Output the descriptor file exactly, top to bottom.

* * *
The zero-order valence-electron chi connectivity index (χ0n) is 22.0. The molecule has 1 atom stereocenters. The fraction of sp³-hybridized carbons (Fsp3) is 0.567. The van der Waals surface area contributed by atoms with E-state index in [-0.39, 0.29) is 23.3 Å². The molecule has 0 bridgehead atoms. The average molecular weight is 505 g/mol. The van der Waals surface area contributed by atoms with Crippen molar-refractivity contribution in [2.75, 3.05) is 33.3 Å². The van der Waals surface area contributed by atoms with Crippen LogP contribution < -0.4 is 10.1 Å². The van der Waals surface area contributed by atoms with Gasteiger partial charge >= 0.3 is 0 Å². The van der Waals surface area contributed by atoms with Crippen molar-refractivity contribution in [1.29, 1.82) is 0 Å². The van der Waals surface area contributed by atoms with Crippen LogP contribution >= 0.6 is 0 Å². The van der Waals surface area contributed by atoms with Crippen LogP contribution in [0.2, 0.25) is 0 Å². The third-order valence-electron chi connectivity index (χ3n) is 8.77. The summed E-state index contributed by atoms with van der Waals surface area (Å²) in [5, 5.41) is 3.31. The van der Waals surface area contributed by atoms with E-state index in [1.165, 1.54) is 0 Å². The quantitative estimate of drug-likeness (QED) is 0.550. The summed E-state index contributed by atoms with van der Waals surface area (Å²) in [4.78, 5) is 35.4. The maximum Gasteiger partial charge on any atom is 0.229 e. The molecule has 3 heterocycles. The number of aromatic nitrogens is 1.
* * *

The zero-order valence-electron chi connectivity index (χ0n) is 22.0. The molecule has 1 atom stereocenters. The fraction of sp³-hybridized carbons (Fsp3) is 0.567. The van der Waals surface area contributed by atoms with E-state index in [-0.39, 0.29) is 23.3 Å². The molecule has 0 bridgehead atoms. The average molecular weight is 505 g/mol. The van der Waals surface area contributed by atoms with Crippen molar-refractivity contribution in [2.75, 3.05) is 33.3 Å². The van der Waals surface area contributed by atoms with Crippen LogP contribution < -0.4 is 10.1 Å². The van der Waals surface area contributed by atoms with Gasteiger partial charge >= 0.3 is 0 Å². The van der Waals surface area contributed by atoms with Crippen molar-refractivity contribution in [1.29, 1.82) is 0 Å². The van der Waals surface area contributed by atoms with Crippen LogP contribution >= 0.6 is 0 Å². The van der Waals surface area contributed by atoms with Crippen LogP contribution in [0.2, 0.25) is 0 Å². The third-order valence-electron chi connectivity index (χ3n) is 8.77. The summed E-state index contributed by atoms with van der Waals surface area (Å²) in [5, 5.41) is 3.31. The van der Waals surface area contributed by atoms with E-state index in [1.165, 1.54) is 0 Å². The quantitative estimate of drug-likeness (QED) is 0.550. The summed E-state index contributed by atoms with van der Waals surface area (Å²) in [4.78, 5) is 35.4. The maximum Gasteiger partial charge on any atom is 0.229 e. The molecule has 3 heterocycles. The number of aromatic nitrogens is 1.